Boris is the wise ol’ CEO of TNW who writes a weekly column on everything about being an entrepreneur in tech — from managing stress to embracing awkwardness. You can get his musings straight to your inbox by signing up for his newsletter!
If you believe the experts, we’re heading towards the worst crisis in the history of… financial crises. That sounds gloomy — and it is. You can look at the news and the state of the world and be excused if you’d want to hide under your pillow until it’s gone.
It’s all awful, and we’re royally fucked. But… what else is new?
When I grew up, I remember vividly first learning about the possibility of nuclear war. I realized that at any moment, in a flash of light, my life could end, and with it the world. I was young and sensitive, and I remember being incredibly scared. But over time, that fear subsided, and that existential threat made place for another one.
I started all my companies at the beginning or in the middle of an economic crisis. The same goes for the most successful companies today. When everyone is panicking, the person who sees an opportunity is faced with hardly any competition and can hire talent easily. Office space (if you need it) also suddenly becomes cheaper, and people are more open, looking for something optimistic to pin their hopes to.
Starting a company when the economy is thriving is more challenging than when it’s tanking. When the sun is shining, everybody can sail a boat. But when the storm comes, you’ll quickly see who is selling bullshit and who has invested in quality.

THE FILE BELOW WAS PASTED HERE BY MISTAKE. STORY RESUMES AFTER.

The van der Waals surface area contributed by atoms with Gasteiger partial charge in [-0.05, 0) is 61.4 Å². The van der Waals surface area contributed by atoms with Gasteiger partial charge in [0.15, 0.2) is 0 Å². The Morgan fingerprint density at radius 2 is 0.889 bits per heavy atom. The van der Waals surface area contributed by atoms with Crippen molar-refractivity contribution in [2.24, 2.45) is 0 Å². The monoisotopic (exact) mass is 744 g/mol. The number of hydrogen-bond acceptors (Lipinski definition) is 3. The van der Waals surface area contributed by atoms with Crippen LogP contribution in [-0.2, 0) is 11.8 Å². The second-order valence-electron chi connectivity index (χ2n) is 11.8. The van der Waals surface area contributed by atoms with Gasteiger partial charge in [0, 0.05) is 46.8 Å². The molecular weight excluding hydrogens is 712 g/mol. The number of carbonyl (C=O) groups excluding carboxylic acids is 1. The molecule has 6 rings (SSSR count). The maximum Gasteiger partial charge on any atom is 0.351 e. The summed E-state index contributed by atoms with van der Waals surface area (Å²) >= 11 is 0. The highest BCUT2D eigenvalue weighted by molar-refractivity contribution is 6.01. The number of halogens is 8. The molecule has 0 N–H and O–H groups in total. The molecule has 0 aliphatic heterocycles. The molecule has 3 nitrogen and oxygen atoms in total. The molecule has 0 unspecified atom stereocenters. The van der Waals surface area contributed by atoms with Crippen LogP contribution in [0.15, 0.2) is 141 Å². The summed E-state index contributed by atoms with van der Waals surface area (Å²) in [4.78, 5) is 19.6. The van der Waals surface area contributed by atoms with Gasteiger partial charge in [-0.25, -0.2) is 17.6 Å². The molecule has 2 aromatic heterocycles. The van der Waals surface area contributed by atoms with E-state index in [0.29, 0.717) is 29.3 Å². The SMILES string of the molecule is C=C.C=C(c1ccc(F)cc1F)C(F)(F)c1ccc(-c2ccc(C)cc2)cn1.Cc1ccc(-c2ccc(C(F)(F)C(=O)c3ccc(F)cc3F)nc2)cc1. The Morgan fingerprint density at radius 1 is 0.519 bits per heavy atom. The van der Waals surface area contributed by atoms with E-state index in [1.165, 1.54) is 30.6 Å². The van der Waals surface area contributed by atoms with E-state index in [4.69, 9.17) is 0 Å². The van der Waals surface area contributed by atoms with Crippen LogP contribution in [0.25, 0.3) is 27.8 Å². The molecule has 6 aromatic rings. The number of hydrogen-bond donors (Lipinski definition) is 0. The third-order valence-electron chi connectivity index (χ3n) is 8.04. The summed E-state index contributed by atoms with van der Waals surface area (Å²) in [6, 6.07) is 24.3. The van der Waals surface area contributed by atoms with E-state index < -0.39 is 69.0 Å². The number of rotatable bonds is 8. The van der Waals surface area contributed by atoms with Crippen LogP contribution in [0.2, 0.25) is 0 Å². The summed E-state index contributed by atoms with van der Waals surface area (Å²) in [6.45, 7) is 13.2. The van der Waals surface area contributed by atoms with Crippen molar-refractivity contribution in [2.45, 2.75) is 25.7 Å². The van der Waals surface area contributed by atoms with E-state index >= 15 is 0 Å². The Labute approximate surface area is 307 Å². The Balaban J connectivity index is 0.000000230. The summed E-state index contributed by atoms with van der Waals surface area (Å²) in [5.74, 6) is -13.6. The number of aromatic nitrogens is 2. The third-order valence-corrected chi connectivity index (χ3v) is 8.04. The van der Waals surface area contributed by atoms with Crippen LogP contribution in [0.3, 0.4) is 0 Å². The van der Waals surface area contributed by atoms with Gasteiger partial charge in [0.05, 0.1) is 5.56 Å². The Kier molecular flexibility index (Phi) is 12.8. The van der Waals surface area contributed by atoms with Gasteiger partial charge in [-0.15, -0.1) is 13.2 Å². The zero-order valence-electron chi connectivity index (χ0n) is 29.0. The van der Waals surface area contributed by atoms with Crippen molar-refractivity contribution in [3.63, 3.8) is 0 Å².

At the start of the last economic crisis, the TNW team saw the signs and prepared for bad weather. We had a conversation with an important partner and discussed the economy. We asked, “are you still sponsoring conferences?” and one particular partner said “No. That’s just not feasible with this economic downturn on the horizon.”
We swallowed hard and realized we were going to lose one of our biggest partners. But then he continued, “except your event. We decided to cut back on all partnerships except one or two high-quality events we just need to be a part of.”
I can’t tell you what an emotional moment that was. Besides having one thing less to worry about, we also realized that our quality investment had finally paid off. From that moment on, we started emphasizing our attention to quality, personal commitment, and long-term strategy. Our partners realize that we’re in it for the long term and care more about quality than quantity.
That’s why I’m excited for our upcoming flagship event. Yes, it’s very different from our yearly offline event in Amsterdam. No sitting elbow-to-elbow in a sweaty room close to an inspiring speaker. No handshake deals over beers and a shared bowl of tacos. No serendipitous meetings waiting in line for the canal rides. Everything is different, but it always has been.
I’ve written before about Darwin’s statement about the survival of the fittest, and how it’s often explained as “the strong survive.” But the more accurate explanation is: those who are most adaptable to change will survive.
I’m excited for our online event because we adapted to a changing world and provided an online experience that not just mimics the offline event as closely as possible.
The online event is a whole new animal that perfectly adapts to a new reality. You’ll connect with potential business partners in different but even more efficient ways. You’ll be farther away from the inspirational speaker — while also closer than you’ve ever been. We take the quality we invested in for the past 15 years and use it as a basis for an online event.
It would be totally understandable to be paralyzed by fear and depressed by the state of the world. Or you can join me on October 1 and 2 and work together on finding the opportunities in change, and then see how we can use tech for good. I look forward to it.
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